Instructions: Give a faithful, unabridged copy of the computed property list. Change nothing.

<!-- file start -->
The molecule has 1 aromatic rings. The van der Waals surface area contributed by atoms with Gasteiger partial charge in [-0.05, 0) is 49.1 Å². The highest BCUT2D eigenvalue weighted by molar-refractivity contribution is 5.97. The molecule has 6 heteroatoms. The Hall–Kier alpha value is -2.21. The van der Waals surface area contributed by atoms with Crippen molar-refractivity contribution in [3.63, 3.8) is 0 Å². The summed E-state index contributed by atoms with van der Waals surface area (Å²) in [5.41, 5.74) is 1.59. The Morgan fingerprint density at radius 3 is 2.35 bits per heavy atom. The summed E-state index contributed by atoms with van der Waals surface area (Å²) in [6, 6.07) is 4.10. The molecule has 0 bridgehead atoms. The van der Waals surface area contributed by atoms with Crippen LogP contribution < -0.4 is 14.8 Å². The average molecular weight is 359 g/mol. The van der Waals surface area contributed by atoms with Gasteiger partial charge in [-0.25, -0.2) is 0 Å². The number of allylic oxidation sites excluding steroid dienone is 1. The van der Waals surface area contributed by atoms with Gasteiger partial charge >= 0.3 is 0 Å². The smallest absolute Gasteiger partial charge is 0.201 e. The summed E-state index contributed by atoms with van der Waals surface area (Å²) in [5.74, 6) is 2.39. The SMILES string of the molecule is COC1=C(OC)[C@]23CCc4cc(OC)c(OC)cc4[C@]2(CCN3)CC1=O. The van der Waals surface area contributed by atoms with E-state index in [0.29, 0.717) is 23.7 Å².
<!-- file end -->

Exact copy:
The molecule has 1 aromatic rings. The van der Waals surface area contributed by atoms with Gasteiger partial charge in [-0.05, 0) is 49.1 Å². The highest BCUT2D eigenvalue weighted by molar-refractivity contribution is 5.97. The molecule has 6 heteroatoms. The Hall–Kier alpha value is -2.21. The van der Waals surface area contributed by atoms with Crippen molar-refractivity contribution in [3.63, 3.8) is 0 Å². The summed E-state index contributed by atoms with van der Waals surface area (Å²) in [5.41, 5.74) is 1.59. The Morgan fingerprint density at radius 3 is 2.35 bits per heavy atom. The summed E-state index contributed by atoms with van der Waals surface area (Å²) in [6, 6.07) is 4.10. The molecule has 0 bridgehead atoms. The van der Waals surface area contributed by atoms with Crippen LogP contribution < -0.4 is 14.8 Å². The average molecular weight is 359 g/mol. The van der Waals surface area contributed by atoms with Gasteiger partial charge in [-0.25, -0.2) is 0 Å². The number of allylic oxidation sites excluding steroid dienone is 1. The van der Waals surface area contributed by atoms with Gasteiger partial charge >= 0.3 is 0 Å². The smallest absolute Gasteiger partial charge is 0.201 e. The summed E-state index contributed by atoms with van der Waals surface area (Å²) in [5.74, 6) is 2.39. The SMILES string of the molecule is COC1=C(OC)[C@]23CCc4cc(OC)c(OC)cc4[C@]2(CCN3)CC1=O. The van der Waals surface area contributed by atoms with E-state index in [0.29, 0.717) is 23.7 Å².